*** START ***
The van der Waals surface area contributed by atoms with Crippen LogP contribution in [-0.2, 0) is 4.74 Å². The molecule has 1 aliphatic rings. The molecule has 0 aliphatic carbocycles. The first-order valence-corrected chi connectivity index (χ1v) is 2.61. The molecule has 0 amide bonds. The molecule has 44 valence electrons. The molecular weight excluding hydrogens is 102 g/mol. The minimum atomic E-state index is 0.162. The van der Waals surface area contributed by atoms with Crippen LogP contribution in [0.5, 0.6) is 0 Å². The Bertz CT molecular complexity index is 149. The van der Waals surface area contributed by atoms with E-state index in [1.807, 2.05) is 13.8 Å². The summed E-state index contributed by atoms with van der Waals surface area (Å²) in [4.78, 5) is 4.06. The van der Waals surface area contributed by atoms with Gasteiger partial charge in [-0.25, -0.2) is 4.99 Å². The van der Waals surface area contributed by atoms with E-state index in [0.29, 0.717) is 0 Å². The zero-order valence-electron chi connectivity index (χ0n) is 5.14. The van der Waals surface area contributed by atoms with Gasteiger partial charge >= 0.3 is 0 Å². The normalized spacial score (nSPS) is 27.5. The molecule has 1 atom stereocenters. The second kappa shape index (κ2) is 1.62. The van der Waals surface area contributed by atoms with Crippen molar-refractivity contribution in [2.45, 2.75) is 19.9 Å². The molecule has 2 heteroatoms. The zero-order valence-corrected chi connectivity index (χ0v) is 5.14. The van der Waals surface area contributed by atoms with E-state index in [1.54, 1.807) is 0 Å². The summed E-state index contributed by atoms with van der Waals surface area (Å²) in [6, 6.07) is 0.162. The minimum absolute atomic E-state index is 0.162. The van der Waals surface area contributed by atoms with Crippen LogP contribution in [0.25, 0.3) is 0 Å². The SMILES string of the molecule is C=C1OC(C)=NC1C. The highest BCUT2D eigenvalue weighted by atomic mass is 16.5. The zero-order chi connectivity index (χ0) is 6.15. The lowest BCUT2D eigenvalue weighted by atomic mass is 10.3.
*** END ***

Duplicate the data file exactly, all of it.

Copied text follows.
The van der Waals surface area contributed by atoms with Crippen LogP contribution in [-0.2, 0) is 4.74 Å². The molecule has 1 aliphatic rings. The molecule has 0 aliphatic carbocycles. The first-order valence-corrected chi connectivity index (χ1v) is 2.61. The molecule has 0 amide bonds. The molecule has 44 valence electrons. The molecular weight excluding hydrogens is 102 g/mol. The minimum atomic E-state index is 0.162. The van der Waals surface area contributed by atoms with Crippen LogP contribution in [0.5, 0.6) is 0 Å². The Bertz CT molecular complexity index is 149. The van der Waals surface area contributed by atoms with E-state index in [1.807, 2.05) is 13.8 Å². The summed E-state index contributed by atoms with van der Waals surface area (Å²) in [4.78, 5) is 4.06. The van der Waals surface area contributed by atoms with Gasteiger partial charge in [-0.25, -0.2) is 4.99 Å². The van der Waals surface area contributed by atoms with E-state index in [0.29, 0.717) is 0 Å². The zero-order valence-electron chi connectivity index (χ0n) is 5.14. The van der Waals surface area contributed by atoms with Gasteiger partial charge >= 0.3 is 0 Å². The normalized spacial score (nSPS) is 27.5. The molecule has 1 atom stereocenters. The second kappa shape index (κ2) is 1.62. The van der Waals surface area contributed by atoms with Crippen molar-refractivity contribution in [2.45, 2.75) is 19.9 Å². The molecule has 2 heteroatoms. The zero-order valence-corrected chi connectivity index (χ0v) is 5.14. The van der Waals surface area contributed by atoms with E-state index in [1.54, 1.807) is 0 Å². The summed E-state index contributed by atoms with van der Waals surface area (Å²) in [6, 6.07) is 0.162. The minimum absolute atomic E-state index is 0.162. The van der Waals surface area contributed by atoms with Crippen LogP contribution in [0.25, 0.3) is 0 Å². The SMILES string of the molecule is C=C1OC(C)=NC1C. The highest BCUT2D eigenvalue weighted by atomic mass is 16.5. The zero-order chi connectivity index (χ0) is 6.15. The lowest BCUT2D eigenvalue weighted by atomic mass is 10.3.